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I was going through BackboneJS source code and was unable to figure out what this line
options || (options = {}); does, since there is not assignment to a variable.

Following is the code snippet from BackboneJS.

  var Model = Backbone.Model = function(attributes, options) {
    var attrs = attributes || {};
    options || (options = {});
    this.cid = _.uniqueId('c');
    this.attributes = {};
    if (options.collection) this.collection = options.collection;
    if (options.parse) attrs = this.parse(attrs, options) || {};
    attrs = _.defaults({}, attrs, _.result(this, 'defaults'));
    this.set(attrs, options);
    this.changed = {};
    this.initialize.apply(this, arguments);
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1 Answer 1

up vote 2 down vote accepted

But there is an assignment in there:

options || (options = {});
//          ^^^^^^^^^^^^ Right there

So if options is falsey, the options = { } part will be executed. Since options is specified to be an object or undefined (i.e. not passed at all), an object is truthy, and undefined is falsey, that expression will do nothing if options is specified and set options = { } if options is not passed. That expression is just a different way of writing:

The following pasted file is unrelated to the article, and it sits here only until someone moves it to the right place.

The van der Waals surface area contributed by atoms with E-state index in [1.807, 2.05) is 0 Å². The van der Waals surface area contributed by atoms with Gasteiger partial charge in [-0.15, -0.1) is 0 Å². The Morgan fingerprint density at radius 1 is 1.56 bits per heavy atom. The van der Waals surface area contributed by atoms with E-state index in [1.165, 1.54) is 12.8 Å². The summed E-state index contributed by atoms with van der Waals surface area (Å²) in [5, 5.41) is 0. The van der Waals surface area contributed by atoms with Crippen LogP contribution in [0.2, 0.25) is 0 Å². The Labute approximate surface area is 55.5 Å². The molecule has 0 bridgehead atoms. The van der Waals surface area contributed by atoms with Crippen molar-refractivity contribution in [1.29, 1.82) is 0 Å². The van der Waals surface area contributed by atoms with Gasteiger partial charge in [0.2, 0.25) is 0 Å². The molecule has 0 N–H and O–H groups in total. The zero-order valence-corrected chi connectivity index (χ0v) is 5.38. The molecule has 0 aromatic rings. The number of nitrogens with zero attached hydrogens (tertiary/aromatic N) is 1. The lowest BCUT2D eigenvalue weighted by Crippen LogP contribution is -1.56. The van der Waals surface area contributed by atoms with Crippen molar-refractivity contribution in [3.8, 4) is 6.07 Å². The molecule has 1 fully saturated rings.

options = { };

Keep in mind that an expression also qualifies as a statement in JavaScript so you can say things like:

1 + 2;
'where is' + ' pancakes house?';

in JavaScript; those two do nothing at all but options || (options = { }) has an assignment as a side effect. Presumably options || (options = { }) is evocative of the options ||= { } syntax that is available in many languages — but not in JavaScript — so the notation is easy for the Backbone authors to read.

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that's a new learning for me haven't seen this elsewhere before. –  Mahesh Sapkal Mar 7 '14 at 12:13

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